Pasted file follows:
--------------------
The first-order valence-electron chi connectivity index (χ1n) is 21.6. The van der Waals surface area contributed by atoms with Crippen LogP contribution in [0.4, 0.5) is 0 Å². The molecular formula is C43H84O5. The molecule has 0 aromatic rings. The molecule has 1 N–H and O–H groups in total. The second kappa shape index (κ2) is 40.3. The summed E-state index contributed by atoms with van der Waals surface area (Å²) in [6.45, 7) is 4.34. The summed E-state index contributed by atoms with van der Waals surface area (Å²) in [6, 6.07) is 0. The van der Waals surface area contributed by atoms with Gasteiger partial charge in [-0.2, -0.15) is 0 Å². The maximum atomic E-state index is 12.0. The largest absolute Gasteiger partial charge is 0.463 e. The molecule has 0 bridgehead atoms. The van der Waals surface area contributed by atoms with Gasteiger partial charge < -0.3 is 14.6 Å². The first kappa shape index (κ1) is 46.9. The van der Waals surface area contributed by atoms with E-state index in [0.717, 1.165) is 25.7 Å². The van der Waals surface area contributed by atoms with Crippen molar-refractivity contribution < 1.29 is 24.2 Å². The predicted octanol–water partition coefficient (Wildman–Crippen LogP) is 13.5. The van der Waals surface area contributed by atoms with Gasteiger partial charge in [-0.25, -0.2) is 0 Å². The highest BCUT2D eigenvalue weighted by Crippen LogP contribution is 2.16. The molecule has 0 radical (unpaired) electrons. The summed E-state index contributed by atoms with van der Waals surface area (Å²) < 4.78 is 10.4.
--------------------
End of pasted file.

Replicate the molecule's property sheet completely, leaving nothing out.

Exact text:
The first-order valence-electron chi connectivity index (χ1n) is 21.6. The van der Waals surface area contributed by atoms with Crippen LogP contribution in [0.4, 0.5) is 0 Å². The molecular formula is C43H84O5. The molecule has 0 aromatic rings. The molecule has 1 N–H and O–H groups in total. The second kappa shape index (κ2) is 40.3. The summed E-state index contributed by atoms with van der Waals surface area (Å²) in [6.45, 7) is 4.34. The summed E-state index contributed by atoms with van der Waals surface area (Å²) in [6, 6.07) is 0. The van der Waals surface area contributed by atoms with Gasteiger partial charge in [-0.2, -0.15) is 0 Å². The maximum atomic E-state index is 12.0. The largest absolute Gasteiger partial charge is 0.463 e. The molecule has 0 bridgehead atoms. The van der Waals surface area contributed by atoms with Gasteiger partial charge < -0.3 is 14.6 Å². The first kappa shape index (κ1) is 46.9. The van der Waals surface area contributed by atoms with E-state index in [0.717, 1.165) is 25.7 Å². The van der Waals surface area contributed by atoms with Crippen molar-refractivity contribution < 1.29 is 24.2 Å². The predicted octanol–water partition coefficient (Wildman–Crippen LogP) is 13.5. The van der Waals surface area contributed by atoms with Gasteiger partial charge in [-0.25, -0.2) is 0 Å². The highest BCUT2D eigenvalue weighted by Crippen LogP contribution is 2.16. The molecule has 0 radical (unpaired) electrons. The summed E-state index contributed by atoms with van der Waals surface area (Å²) < 4.78 is 10.4.